‘The Darkest Sin’ by D.V. Bishop | @davidbishop @panmacmillan

Author : D.V. Bishop
Title : The Darkest Sin
Series : Cesare Aldo #2
Pages : 420
Publisher : Pan Macmillan
Publication date : March 3, 2022


Florence. Spring, 1537.

When Cesare Aldo investigates a report of intruders at a convent in the Renaissance city’s northern quarter, he enters a community divided by bitter rivalries and harbouring dark secrets.

His case becomes far more complicated when a naked man’s body is found deep inside the convent, stabbed more than two dozen times. Unthinkable as it seems, all the evidence suggests one of the nuns must be the killer.

Meanwhile, Constable Carlo Strocchi finds human remains pulled from the Arno that belong to an officer of the law missing since winter. The dead man had many enemies, but who would dare kill an official of the city’s most feared criminal court?

As Aldo and Strocchi close in on the truth, identifying the killers will prove more treacherous than either of them could ever have imagined . . .


I knew as soon as I read City of Vengeance last year that I had found a new favourite series and The Darkest Sin catapulted itself straight onto my list of most anticipated books of 2022. A few on that list have been awful misses already but this one is definitely not one of them.

First up, you should definitely read City of Vengeance first. Not only would you then get a better picture of the complicated character that is Cesare Aldo, but events in The Darkest Sin do follow up from events in the previous book. It’s not necessarily a case of ending up so horribly confused that you won’t be able to enjoy this one but I promise you, that when you’ve finished you’re going to go back to read the first book anyway so you may as well start there. 💁🏼‍♀️

The Darkest Sin focusses on two crimes that need investigating. In Florence, the naked and very dead body of a man is found in a convent. Technically, this isn’t a job for the Otto, the criminal court Cesare Aldo works for. Anything that happens in the convent is for the bishop to deal with. But since a man of influence asked Aldo’s help in another matter and he just happens to be there already … what’s a man of the court to do?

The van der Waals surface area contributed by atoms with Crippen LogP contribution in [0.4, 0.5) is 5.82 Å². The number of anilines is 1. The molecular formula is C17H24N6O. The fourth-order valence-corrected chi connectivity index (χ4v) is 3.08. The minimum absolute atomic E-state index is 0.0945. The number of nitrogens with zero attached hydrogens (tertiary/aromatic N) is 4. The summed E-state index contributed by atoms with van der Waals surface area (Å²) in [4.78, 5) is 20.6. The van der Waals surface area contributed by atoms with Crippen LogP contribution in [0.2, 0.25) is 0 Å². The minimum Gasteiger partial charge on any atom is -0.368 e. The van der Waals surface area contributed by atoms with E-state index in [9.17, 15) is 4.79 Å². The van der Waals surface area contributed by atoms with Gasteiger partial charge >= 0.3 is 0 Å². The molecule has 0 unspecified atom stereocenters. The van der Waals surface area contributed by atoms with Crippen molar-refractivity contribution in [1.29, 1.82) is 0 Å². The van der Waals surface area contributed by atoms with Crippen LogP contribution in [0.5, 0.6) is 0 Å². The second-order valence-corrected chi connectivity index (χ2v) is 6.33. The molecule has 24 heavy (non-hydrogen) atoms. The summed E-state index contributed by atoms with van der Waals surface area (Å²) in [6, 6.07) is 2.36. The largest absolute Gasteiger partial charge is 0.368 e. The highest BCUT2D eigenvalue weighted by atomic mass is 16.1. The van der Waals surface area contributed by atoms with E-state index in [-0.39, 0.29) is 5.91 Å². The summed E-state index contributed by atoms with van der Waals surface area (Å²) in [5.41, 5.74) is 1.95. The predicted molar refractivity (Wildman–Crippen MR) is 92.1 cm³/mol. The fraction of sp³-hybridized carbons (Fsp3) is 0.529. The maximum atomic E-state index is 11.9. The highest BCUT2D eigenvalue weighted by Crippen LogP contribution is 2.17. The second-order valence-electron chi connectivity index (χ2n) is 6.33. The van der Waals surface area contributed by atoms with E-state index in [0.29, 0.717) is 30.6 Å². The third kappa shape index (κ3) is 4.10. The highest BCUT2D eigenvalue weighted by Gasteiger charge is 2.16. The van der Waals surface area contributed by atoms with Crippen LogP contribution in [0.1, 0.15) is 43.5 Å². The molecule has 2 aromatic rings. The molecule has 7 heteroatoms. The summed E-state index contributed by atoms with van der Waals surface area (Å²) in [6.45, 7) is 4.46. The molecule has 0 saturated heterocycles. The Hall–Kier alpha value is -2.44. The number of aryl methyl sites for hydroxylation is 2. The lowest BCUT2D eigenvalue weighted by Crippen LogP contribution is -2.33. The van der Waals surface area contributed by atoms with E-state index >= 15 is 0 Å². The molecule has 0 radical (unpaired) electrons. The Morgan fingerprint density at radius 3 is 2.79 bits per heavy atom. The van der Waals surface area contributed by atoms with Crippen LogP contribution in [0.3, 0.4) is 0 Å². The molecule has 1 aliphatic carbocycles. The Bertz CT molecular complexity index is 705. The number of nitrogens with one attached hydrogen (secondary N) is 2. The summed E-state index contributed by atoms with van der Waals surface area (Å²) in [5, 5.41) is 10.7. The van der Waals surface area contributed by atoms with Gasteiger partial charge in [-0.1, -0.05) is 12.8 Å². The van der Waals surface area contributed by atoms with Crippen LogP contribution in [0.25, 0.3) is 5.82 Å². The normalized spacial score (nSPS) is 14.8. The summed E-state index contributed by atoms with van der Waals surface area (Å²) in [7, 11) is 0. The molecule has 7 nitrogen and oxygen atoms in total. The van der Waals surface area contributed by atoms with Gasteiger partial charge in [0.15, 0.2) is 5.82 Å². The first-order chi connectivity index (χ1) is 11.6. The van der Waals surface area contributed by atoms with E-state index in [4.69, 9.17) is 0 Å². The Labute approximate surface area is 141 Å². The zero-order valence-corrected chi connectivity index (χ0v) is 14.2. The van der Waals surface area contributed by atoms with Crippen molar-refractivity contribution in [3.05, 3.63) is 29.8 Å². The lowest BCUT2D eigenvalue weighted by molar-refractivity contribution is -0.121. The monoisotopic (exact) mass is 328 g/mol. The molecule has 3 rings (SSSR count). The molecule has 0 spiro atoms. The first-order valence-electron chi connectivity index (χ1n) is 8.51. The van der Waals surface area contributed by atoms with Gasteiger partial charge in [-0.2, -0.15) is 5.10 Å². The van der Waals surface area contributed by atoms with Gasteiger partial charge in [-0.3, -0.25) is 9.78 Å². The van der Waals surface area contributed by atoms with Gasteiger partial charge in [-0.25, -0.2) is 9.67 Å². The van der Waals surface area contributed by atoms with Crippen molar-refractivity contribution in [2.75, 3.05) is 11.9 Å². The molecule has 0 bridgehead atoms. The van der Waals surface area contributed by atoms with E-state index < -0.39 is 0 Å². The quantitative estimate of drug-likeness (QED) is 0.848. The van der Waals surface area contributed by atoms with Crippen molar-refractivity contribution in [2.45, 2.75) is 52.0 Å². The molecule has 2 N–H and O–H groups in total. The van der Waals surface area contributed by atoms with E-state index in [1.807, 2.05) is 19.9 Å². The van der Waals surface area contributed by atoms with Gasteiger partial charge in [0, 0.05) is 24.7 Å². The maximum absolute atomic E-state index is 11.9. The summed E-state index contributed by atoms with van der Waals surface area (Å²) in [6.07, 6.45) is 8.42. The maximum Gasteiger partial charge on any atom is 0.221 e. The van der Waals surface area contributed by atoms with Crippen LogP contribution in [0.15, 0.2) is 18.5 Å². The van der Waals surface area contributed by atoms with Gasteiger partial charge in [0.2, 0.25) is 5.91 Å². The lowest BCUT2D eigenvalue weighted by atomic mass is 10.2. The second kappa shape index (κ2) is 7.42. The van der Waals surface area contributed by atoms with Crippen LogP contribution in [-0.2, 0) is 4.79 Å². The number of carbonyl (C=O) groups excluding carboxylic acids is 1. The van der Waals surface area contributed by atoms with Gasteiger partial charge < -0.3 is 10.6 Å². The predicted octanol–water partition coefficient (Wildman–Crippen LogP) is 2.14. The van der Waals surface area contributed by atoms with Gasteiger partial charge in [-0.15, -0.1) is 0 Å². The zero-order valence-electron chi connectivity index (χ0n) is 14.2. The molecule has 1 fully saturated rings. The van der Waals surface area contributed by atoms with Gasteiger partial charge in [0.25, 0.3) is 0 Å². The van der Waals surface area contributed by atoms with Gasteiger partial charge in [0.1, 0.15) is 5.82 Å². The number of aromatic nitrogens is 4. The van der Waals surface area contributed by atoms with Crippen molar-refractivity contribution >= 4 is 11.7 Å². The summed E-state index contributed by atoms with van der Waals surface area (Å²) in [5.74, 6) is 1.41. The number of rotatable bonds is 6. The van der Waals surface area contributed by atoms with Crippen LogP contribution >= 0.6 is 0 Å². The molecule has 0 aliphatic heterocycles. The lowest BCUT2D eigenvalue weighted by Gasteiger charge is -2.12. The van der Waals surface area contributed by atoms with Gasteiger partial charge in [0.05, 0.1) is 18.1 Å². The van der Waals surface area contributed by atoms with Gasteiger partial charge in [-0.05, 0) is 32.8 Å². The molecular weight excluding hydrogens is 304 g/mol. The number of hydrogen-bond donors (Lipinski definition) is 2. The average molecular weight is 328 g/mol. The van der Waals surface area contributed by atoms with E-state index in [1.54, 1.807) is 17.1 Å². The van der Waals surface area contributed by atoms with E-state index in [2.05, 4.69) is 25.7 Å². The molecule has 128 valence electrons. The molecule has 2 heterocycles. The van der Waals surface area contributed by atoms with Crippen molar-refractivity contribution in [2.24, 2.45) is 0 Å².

Meanwhile, in a village along the Arno, Strocchi discovers the remains of an officer of the law who went missing in Florence during winter. Strocchi knows this man had many enemies, as do those who read the first book. Strocchi can’t even begin to imagine who would have dared to kill this man though. Readers of the first book already know and loyalties are tested all over the place. For Strocchi, this investigation couldn’t possibly be more frustrating as he seems to just go from one dead end to the next. However, the author gives him a chance to shine here and I absolutely approved. I really like the character of Strocchi, he’s someone you want all the good things for, someone to root for. That’s exactly why this investigation left me conflicted because I wanted him to succeed but I also didn’t. Those who have read the first book will know why. If I still haven’t convinced you to read City of Vengeance, I don’t know what more I can do!

Aldo’s investigation is a complicated one and all the evidence points to one to the nuns themselves. This convent is divided. Some of the nuns are hiding secrets, some are entangled in bitter rivalries. While it should be a safe place for women, it’s really not. Men are still in charge, abbess or not. Men who ultimately try and decide how this convent should be run, men who make the decision on its future without a care for nuns themselves or the community they serve, men who find their way inside for whatever reason. A lot of research must have gone into these chapters dealing with convent life and I was absolutely fascinated. As it was in real life, some of the nuns were sent there by their families, others chose the life as a way to escape another life. Honestly, men don’t come out of this book looking all too well.

D.V. Bishop does an excellent job of bringing Florence to life. From the divide between the wealthy and the poor, from the power of the men ruling city and church to the (seemingly) submissive women, this beautiful city has many dark corners and the reader definitely gets a feel for those. Florence is a bustling city, an important city and like so many others it is ruled by greed. Just like its predecessor, The Darkest Sin oozes atmosphere. If you close your eyes, you can almost see the view from Ponte Vecchio, watching the Arno slice through the city. You can almost hear the sound of feet walking along the cobbled roads, or smell the fish at the markets.

I couldn’t at all figure out who was responsible for the death of the naked man in the convent. I did see where Strocchi’s path would lead and I wasn’t entirely sure I liked it, mostly because I like his character. May have mentioned that before. The Darkest Sin also reveals a bit more information about Aldo’s past, but I’m sure there is plenty more to discover. The conclusion most definitely left me wondering what’s next and I can’t wait of find out!

Historical crime fiction is absolutely my thing, combining as it does my two favourite genres. There are some truly good series out there and let me tell you, the Cesare Aldo one is definitely one of the best. I hate to tell you this, but if you’re not reading this series you’re missing out. Please go forth and fix the error of your ways. You can thank me later.

The Darkest Sin is out now!

Amazon UK | Bookshop.org | Goldsboro | Hive UK | Waterstones

  2 comments for “‘The Darkest Sin’ by D.V. Bishop | @davidbishop @panmacmillan

  1. April 8, 2022 at 10:50 am

    You’ll be pleased to know I finally caught up with the first one in this series just last week 🙂 And now there’s yet another one to add to my TBR! xx

    Liked by 2 people

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